Leopoldine's book list on the woodlands before the Industrial Revolution

Leopoldine Prosperetti Why did Leopoldine love this book?

This booklet is thin, smaller than a kindle, small enough to fit in an outer pocket or any small bag. I bought my copy in 2011 and ever since I have given copies of the booklet as a present to those who would connect with his ideas about trees. He wants us to forget the trimmed apple trees of his father and urges us to fall in love with the overgrown trees in a scrap of ancient woods in the English countryside. He hated Victorian botanists for their passion for naming and classification. He sounded like a heretic when he takes on Carl Linnaeus (1707-1778), the Swedish botanist, who continues to be famous for the binomial system for naming all the plants in the Vegetable Kingdom.

He actually takes his readers to Uppsala, the university town in Sweden where Linnaeus was a professor, to underscore what he calls the “bitter…

By John Fowles,

Why should I read it?

2 authors picked The Tree as one of their favorite books, and they share why you should read it.

What is this book about?

John Fowles' writing life was dominated by trees. From the orchards of his childhood in suburban Essex,to the woodlands of wartime Devon, to his later life on the Dorset coast, trees filled his imagination and enriched his many acclaimed and best-selling novels.Told through his lifelong relationship with trees, blending autobiography, literary criticism, philosophy and nature writing, The Tree is a masterly, powerful work that laid the literary foundations for nature-as-memoir, a genre which has seen recent flourishings in Roger Deakin's Wildwood, Richard Mabey's Nature Cure, Robert Macfarlane's The Old Ways and Helen Macdonald's H is for Hawk.As lyrical and precise…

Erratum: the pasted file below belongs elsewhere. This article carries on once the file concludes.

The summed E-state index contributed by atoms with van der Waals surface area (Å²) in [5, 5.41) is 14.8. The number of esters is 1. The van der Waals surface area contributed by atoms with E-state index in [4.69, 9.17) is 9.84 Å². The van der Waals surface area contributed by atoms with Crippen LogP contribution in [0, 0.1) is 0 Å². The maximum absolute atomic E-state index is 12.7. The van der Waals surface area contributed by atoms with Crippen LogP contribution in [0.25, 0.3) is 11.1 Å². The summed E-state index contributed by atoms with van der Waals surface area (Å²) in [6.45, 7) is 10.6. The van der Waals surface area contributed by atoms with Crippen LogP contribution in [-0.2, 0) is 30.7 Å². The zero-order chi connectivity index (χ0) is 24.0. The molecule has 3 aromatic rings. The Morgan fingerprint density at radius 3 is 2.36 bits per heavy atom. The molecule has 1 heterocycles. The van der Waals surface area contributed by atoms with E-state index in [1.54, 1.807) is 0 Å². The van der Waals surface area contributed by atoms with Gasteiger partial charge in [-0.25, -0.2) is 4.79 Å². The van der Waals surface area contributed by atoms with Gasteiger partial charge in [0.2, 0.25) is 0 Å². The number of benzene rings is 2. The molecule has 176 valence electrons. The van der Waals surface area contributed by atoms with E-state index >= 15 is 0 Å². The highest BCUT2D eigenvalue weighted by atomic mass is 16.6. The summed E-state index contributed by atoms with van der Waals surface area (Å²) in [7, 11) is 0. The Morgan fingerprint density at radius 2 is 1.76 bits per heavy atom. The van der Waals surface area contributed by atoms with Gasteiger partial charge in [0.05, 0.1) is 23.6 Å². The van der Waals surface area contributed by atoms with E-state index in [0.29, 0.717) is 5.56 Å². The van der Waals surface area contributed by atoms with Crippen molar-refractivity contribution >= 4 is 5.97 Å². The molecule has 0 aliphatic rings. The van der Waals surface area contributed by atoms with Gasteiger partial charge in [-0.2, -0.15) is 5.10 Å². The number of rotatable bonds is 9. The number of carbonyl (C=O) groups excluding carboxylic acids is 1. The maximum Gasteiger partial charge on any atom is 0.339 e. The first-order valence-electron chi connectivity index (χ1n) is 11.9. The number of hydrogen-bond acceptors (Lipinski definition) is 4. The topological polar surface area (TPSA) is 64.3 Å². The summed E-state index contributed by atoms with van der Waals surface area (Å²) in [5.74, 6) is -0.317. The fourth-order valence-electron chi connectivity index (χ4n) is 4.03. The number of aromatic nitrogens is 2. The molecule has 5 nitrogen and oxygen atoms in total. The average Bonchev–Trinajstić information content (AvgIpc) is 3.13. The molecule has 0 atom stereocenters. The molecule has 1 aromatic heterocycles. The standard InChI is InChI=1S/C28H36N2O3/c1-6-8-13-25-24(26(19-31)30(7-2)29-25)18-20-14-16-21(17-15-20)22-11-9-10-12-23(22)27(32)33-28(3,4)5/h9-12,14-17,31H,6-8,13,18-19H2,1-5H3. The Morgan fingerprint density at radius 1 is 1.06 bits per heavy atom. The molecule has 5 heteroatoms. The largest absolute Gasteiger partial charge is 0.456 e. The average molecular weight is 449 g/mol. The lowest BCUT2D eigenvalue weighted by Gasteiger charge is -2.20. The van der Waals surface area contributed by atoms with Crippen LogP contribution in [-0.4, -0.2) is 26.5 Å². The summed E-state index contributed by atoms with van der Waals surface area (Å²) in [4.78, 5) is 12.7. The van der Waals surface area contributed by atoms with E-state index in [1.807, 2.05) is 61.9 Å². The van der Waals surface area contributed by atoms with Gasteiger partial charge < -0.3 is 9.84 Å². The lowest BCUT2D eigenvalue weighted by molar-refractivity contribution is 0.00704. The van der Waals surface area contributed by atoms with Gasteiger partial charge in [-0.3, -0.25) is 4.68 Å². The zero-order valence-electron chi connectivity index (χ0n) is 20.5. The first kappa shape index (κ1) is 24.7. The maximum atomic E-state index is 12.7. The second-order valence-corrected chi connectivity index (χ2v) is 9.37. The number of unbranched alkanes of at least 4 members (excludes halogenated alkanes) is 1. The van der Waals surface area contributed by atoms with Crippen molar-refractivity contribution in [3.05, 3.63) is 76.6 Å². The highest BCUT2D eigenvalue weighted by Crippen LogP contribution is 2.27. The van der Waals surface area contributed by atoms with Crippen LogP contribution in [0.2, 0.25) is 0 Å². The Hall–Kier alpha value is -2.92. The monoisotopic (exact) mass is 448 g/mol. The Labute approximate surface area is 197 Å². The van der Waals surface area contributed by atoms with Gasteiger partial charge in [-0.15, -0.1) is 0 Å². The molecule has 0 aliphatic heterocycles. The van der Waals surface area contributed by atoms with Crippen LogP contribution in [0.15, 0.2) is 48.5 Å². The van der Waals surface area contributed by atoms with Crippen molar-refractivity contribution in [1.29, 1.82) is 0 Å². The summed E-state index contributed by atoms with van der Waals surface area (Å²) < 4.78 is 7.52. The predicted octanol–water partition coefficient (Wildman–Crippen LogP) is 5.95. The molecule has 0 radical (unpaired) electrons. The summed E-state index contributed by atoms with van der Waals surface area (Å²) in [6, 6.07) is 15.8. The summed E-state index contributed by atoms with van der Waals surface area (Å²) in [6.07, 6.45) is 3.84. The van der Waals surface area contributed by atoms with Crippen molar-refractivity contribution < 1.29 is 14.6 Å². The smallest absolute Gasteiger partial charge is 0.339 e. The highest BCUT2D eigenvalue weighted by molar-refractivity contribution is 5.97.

Book cover of Veneziaenigma: Thirteen Centuries of Chronicles, Mysteries, Curiosities and Extraordinary Events Poised Between History and Myth

Meredith Small Author Of Inventing the World: Venice and the Transformation of Western Civilization

From my list on Venice (non-guidebooks).

Why am I passionate about this?

I am an anthropologist who became attached to Venice after spending time in Italian language school there and returning over and over, often staying for months. What tourists see is the superficial beauty of the city. But Venice is a place of incredible depth and complexity, both historically and today. During my many visits, I began to hear (on the street) and read (in museums) of the many inventions that happened in Venice. I soon started making a list and, with additional reading, this list grew to 220 inventions—such as quarantine and the paperback book—and realized how much we owe to Venice for how we navigate the world today.